North Carolina Department of Justice
North Carolina Department of Justice
North Carolina Department of Justice
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September 20, 1999

Mr. T.S. Whitaker Deputy Chairman for Programs Employment Security Commission of N.C.

Post Office Box 25903 Raleigh, North Carolina 27611

Re: Advisory Opinion: Public Records: N.C.G.S. § 132-1 et al; Release of data from the Common Follow-Up System: N.C.G.S. § 96-33

Dear Mr. Whitaker:

You have requested our opinion as to whether the Employment Security Commission (ESC) is required by the Public Records Act, N.C.G.S. § 132-1 et al, to reformat the Common Follow-Up System (CFS) in order to allow the data in the system to be reviewed and analyzed without revealing confidential, personally identifiable information.

N.C.G.S. § 96-32(a) discusses the establishment, maintenance, and purpose of the CFS.

The Employment Security Commission of North Carolina shall develop, implement, and maintain a common follow-up information management system for tracking the employment status of current and former participants in State job training, education, and placement programs. The system shall provide for the automated collection, organization, dissemination, and analysis of data obtained from State-funded programs that provide job training and education and job placement services to program participants.

Numerous state agencies are required to submit information to the ESC to carry out the CFS. In fact, N.C.G.S. § 96-33(a) requires that:

Every State agency and local government agency or entity that receives State or federal funds for the direct or indirect support of State job training, education, and placement programs shall provide to the Employment Security Commission of North Carolina all data and information available to or within the agency or entity's possession requested by the ESC for input into the common follow-up information management system authorized under this Article.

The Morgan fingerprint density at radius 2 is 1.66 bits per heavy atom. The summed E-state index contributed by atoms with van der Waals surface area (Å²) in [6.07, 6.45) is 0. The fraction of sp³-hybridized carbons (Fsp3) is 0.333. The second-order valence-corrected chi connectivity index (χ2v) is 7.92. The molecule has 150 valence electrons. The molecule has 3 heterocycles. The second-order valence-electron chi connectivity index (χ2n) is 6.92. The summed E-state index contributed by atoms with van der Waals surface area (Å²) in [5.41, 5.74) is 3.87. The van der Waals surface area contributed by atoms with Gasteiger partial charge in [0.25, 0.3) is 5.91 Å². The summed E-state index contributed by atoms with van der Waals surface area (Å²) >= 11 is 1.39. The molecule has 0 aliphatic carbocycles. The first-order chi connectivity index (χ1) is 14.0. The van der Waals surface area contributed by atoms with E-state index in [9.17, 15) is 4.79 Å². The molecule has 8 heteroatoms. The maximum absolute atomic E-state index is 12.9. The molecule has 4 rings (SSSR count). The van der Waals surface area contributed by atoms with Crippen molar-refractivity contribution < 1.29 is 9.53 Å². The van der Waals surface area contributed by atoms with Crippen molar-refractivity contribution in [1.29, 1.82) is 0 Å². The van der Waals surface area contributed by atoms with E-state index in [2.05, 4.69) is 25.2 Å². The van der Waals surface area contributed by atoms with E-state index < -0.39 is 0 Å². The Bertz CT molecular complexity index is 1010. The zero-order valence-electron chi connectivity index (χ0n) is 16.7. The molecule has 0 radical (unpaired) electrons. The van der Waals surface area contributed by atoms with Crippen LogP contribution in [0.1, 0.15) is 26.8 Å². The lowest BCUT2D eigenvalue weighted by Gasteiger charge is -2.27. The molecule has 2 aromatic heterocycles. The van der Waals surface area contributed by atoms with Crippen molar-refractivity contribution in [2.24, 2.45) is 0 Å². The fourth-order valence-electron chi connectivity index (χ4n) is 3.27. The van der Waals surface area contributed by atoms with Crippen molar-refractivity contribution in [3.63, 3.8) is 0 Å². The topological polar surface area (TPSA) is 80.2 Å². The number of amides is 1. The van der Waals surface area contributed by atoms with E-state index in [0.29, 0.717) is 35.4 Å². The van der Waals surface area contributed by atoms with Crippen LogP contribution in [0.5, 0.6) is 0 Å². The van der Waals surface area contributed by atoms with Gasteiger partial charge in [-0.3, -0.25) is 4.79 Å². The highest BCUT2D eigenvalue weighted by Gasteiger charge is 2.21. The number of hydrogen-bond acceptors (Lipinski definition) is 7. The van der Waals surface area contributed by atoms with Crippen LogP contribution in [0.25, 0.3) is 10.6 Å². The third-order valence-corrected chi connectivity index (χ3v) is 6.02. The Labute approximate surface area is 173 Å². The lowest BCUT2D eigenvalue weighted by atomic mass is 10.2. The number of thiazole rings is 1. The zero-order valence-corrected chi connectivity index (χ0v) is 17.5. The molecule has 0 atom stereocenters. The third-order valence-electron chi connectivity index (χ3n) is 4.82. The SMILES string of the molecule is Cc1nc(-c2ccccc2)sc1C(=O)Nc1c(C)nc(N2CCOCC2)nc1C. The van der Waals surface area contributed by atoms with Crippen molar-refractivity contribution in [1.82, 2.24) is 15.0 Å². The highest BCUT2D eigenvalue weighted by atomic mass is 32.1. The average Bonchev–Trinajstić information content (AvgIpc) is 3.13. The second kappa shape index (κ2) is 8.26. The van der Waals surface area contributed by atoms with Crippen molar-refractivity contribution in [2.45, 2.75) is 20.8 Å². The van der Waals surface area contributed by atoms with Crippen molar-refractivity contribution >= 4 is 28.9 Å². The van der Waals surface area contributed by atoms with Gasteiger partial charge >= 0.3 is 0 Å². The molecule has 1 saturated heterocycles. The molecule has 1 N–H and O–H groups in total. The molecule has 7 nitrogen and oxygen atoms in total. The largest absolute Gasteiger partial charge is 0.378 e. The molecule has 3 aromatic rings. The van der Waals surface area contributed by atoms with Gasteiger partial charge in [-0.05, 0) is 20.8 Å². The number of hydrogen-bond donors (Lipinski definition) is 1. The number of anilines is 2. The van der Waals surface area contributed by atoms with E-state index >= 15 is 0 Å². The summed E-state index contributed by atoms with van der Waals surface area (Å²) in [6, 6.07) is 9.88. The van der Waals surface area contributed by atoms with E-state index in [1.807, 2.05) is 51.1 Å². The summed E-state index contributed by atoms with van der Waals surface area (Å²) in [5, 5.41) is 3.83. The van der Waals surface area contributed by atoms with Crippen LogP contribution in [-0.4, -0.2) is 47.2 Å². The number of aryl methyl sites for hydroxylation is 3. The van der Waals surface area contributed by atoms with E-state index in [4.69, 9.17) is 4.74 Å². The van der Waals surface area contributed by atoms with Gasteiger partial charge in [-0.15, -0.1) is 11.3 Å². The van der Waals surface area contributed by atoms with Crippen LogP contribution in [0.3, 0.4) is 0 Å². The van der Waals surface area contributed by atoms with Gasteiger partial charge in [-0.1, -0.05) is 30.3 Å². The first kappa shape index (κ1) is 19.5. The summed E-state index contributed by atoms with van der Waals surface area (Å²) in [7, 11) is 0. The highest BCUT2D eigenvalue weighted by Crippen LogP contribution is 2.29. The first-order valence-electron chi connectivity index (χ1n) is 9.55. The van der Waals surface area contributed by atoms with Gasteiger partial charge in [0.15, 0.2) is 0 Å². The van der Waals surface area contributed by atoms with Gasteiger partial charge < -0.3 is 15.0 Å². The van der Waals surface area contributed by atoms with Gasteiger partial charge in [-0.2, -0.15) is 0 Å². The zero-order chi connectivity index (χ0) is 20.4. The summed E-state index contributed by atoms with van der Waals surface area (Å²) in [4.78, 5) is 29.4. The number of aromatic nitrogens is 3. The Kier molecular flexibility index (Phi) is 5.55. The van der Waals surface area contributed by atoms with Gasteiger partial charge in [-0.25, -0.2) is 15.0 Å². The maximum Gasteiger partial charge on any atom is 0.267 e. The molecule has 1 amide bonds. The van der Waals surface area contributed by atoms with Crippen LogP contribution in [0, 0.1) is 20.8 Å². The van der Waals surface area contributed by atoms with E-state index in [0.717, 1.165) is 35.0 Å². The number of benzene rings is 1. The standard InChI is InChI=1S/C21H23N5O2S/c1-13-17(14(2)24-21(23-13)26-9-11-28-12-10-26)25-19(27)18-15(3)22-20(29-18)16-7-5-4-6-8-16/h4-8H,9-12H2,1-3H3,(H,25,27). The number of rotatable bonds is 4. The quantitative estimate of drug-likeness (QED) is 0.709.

T.S. Whitaker September 20, 1999 Page 2

Much of the information provided by these agencies to the ESC is personally identifiable information required to be kept confidential by state and federal laws. For example, the system includes personally identifiable data about public school, community college, and UNC system students which are made confidential by state and federal laws. See 20 U.S.C. § 1232 et al: Family and Educational Privacy Act (FERPA); N.C.G.S. § 115C-114; & N.C.G.S. § 115C-402. The need to protect the confidentiality of this data was recognized by the General Assembly. N.C.G.S. § 9633(b) states: "[i]nformation obtained by the ESC from the agency or entity shall be held by ESC as confidential and shall not be published or open to public inspection other than in a manner that protects the identity of individual persons and employers." See also N.C.G.S. § 96-32(a).

The CFS matches the confidential, personally identifiable information provided by the participating agencies regarding individuals by using social security numbers. The social security numbers are the uniform character linking the databases from the various agencies that place information into the CFS. Under federal law , social security numbers are not open to public access. 42 U.S.C. §405(c)(2)(C)(viii) (1990) provides that "Social Security account numbers and related records that are obtained or maintained by authorized persons pursuant to any provision of law, enacted on or after October 1, 1990, shall be confidential, and no authorized person shall disclose any such Social Security account numbers or related record." This statute makes clear a federal policy favoring the confidentiality of social security account numbers.

A party has requested the ESC to replace the confidential social security numbers with a nonidentifying code in order to allow the analysis of the data without revealing confidential, personally identifiable information. Nothing in the General Statutes would require the ESC to comply with such a request. N.C.G.S. §132-6.1(c) specifically addresses the issue of creating new databases: "[n]othing in this section shall require a public agency to create a computer database that the public agency has not otherwise created or is not otherwise required to be created. .." Therefore, the ESC is not required to replace the social security numbers with a different uniform identifying character, to do so would be to create another database which the ESC "has not otherwise created or is not required to be created." N.C.G.S. § 132-6.1(c).

Sincerely,

Wanda Bryant Senior Deputy Attorney General

C. Ruffin Poo1e Associate Attorney General